I awoke in Maine to the word “donuts,” and rolled out of bed (sofa) to find donuts, eggs, and oatmeal in Chad’s apartment. I’ve only cried a few times on this tour, but that morning was one of them. He made us all breakfast, truly going above and beyond any expectations.
Because we had driven through the night, we had quite a bit of time before we had to load in. We slept in until 9 or 10, and three of the guys went to work out. Michael and I stayed behind to do some work, and because exercising is gross.
By “do some work,” I mean a variety of things. For me, it’s finishing up editing, getting the files to the guys, writing/publishing these tour blogs, organizing the massive amounts of content I get every day, and keeping my social media updated. For the guys, it can be anything– settling invoices from the previous nights, bookkeeping, planning for upcoming details of the trip, booking more shows and organizing future tours, tending to personal business, or planning out the details of that night’s set. Wifi is truly a treasured commodity on tour, so a lot of work is done in coffee places.
Portland is JTD’s hometown, so we entrusted him to show us all the cool local places, and he didn’t disappoint. We visited the world’s most photographed lighthouse (you can bet I jumped on that bandwagon), a state park with incredible rock formations, and some of the local food places. Maine is breathtakingly beautiful, and I would consider living here if it were warmer.
I took quite a few promotional photos, and I’m very happy with the way they turned out. The guys are super easy to shoot portraits for—I think they’re so comfortable with each other that they just fall into natural positions.
We loaded in, and the guys claimed it was a great sound check. I’ve taken to setting up merch while they’re checking, then coming in at the end to film if I’m low on b-roll for the day. The staff at One Longfellow Square was super accommodating, always asking if I needed anything or offering to help. This isn’t to say the staff elsewhere were unhelpful, but the friendliness in Maine was very much appreciated.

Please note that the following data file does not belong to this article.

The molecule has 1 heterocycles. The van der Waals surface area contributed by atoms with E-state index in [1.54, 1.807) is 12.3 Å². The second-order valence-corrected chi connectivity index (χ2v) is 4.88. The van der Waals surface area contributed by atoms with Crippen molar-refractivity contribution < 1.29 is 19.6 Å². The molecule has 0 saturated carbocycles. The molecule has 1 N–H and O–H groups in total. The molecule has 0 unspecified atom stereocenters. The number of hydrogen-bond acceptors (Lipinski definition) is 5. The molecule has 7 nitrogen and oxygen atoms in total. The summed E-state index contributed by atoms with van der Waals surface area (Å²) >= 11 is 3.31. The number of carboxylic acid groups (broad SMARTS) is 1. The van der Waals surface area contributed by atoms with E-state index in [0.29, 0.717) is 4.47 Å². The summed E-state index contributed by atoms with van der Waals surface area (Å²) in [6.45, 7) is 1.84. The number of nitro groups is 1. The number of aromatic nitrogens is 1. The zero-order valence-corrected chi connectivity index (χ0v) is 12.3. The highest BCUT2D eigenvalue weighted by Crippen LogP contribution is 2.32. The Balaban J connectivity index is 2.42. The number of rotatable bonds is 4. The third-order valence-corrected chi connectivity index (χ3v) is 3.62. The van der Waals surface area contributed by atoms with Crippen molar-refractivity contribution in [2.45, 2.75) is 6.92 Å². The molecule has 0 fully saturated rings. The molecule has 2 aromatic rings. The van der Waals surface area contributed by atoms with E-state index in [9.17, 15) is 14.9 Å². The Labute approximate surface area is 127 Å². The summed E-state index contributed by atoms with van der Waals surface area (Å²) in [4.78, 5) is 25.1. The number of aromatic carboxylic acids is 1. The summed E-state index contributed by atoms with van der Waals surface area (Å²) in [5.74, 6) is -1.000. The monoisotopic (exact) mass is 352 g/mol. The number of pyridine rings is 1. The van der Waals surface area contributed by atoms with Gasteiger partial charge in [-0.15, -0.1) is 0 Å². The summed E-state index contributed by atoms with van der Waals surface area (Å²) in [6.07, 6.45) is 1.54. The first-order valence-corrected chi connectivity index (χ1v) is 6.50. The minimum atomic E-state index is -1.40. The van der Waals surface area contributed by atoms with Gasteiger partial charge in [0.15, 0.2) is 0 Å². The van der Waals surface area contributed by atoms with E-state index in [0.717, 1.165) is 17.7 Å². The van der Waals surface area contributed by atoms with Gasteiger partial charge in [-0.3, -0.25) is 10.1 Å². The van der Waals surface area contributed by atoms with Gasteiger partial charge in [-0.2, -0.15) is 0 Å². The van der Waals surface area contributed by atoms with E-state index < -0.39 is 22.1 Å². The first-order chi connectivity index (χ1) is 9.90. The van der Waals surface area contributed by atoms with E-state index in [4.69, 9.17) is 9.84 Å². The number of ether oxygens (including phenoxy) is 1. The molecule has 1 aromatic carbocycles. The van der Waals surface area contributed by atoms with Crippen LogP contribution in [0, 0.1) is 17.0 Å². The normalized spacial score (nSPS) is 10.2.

The show itself probably ran the most smoothly out of all of them so far. The sound was great, and all the technology and humans performed exactly as desired. The guys walked away feeling awesome about the cleanliness of what they put out, which is always fun to leave the venue with.
The shooting situation was almost boringly easy. There are situations in which I would pray for all white light with no changes, but it actually made it kind of difficult to create variety in the shots. Nevertheless, TNS were very happy with my content for the day.
I can kind of feel the tour winding down (even though we still have four more dates left), which is pretty heartbreaking. I’ve loved the time I’ve been able to spend with these guys, so the idea of leaving and resuming “normal life” isn’t something that really appeals to me. We’ve been discussing options for our summers, so that’s providing some hope for me to cling to. It’s hard for me to even picture spending time apart from everyone after we’ve spend the last 336 consecutive hours together, but I’m doing my best to channel that premature nostalgia into working harder to crank stuff out
We’re heading up to Canada next! It’ll be my first trip up there, hopefully customs will go okay! Make sure you keep up with my social media to see my work in a more real-time format.